Operations in the New Aggregation Framework

Jan 17 • Posted 2 years ago

Available in 2.1 development release. Will be stable for production in the 2.2 release

Built by Chris Westin (@cwestin63)

MongoDB has built-in MapReduce functionality that can be used for complex analytics tasks. However, we’ve found that most of the time, users need the kind of group-by functionality that SQL implementations have. This can be implemented using map/reduce, but doing so is more work than it was in SQL. In version 2.1, MongoDB is introducing a new aggregation framework that will make it much easier to obtain the kind of results SQL group-by is used for, without having to write custom JavaScript.

MongoDB provides an easy way to store documents that aren’t just flat records like SQL, but that also contain arrays and nested documents. Another common problem users have told us about is that it can be difficult to manipulate these sub-parts of documents easily. The new aggregation mechanism is also taking on making this easier, by providing operators that can be used to disassemble and re-assemble document sub-parts.

After many requests, we have also included expression evaluation to return computed values—for virtual fields.

The new aggregation framework is declarative. Rather than writing code to aggregate data, you specify a chain of operations, called a “pipeline,” to apply to your documents. This is similar to a pipe in a unix shell.

We’re now going to show you a few short examples (using the mongo shell) of this new functionality to get you started.

$match is a pipeline operator that filters out documents that don’t match the specified condition. For example

db.runCommand({ aggregate : "article", pipeline : [ { $match : { author : "dave" } } ]}); 

This very simple one step pipeline doesn’t introduce any new functionality yet, but shows how to put a query at the beginning of your pipeline. For those of you familiar with MongoDB, this is the equivalient of

> db.article.find({ author : "dave" }); 

$project is a pipeline operator that let’s you select which fields you want to include or exclude from a result. You can also create new virtual fields from computed values. Here is a simple example, building on the previous one:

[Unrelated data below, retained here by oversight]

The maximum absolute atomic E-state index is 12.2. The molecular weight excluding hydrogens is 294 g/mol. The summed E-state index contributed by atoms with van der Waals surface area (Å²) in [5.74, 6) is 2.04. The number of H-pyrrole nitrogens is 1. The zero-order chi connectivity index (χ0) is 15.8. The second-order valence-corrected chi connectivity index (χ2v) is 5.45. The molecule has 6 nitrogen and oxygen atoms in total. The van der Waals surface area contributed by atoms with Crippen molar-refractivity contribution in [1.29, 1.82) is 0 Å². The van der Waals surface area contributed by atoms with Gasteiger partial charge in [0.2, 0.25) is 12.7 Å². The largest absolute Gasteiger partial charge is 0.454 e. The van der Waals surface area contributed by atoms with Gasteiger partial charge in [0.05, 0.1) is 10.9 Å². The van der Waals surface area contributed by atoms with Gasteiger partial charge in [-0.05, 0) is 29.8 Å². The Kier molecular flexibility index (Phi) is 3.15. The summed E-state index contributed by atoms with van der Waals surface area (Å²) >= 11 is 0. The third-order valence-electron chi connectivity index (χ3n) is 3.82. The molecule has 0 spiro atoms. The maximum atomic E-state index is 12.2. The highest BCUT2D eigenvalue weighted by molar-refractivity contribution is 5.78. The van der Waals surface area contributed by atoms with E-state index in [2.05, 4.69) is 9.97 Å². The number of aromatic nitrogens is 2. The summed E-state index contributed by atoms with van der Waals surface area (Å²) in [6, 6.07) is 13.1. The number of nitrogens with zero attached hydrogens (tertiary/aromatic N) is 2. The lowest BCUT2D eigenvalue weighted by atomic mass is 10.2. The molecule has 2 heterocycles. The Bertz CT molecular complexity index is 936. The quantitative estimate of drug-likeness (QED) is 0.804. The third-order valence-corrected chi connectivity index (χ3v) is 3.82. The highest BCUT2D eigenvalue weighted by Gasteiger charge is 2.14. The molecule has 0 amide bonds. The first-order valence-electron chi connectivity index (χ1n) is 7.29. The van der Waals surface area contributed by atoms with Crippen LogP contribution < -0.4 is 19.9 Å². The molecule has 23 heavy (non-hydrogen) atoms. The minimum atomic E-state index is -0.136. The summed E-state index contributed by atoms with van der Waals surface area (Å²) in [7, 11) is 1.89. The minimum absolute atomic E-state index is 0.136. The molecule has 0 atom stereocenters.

db.runCommand({ aggregate : "article", pipeline : [ { $match : { author : "dave" } }, { $project : { _id : 0, author : 1, tags : 1 }} ]}); 

As before, this doesn’t introduce anything radically new; this is the equivalent of

> db.article.find({ author : "dave" }, { _id : 0, author : 1, tags : 1); 

While this functionality was available before from find(), what it does demonstrate here is how to put together more than one aggregation pipeline operator. The value of pipeline is an array consisting of the operators to apply. Conceptually, the aggregation framework behaves as if it was feeding the result of scanning the target collection through that pipeline.

Now let’s take a look at some new functionality that wasn’t available before.

$unwind hands out the elements of an array one at a time; each element is surrounded by the document that contains the original array. For this example, we’ll first show what a document from the article collection looks like. Suppose we had saved this:

db.article.save( { title : "this is your title" , author : "dave" , posted : new Date(4121381470000) , pageViews : 7 , tags : [ "fun" , "nasty" ] , comments : [ { author :"barbara" , text : "this is interesting" } , { author :"jenny" , text : "i like to play pinball", votes: 10 } ], other : { bar : 14 } });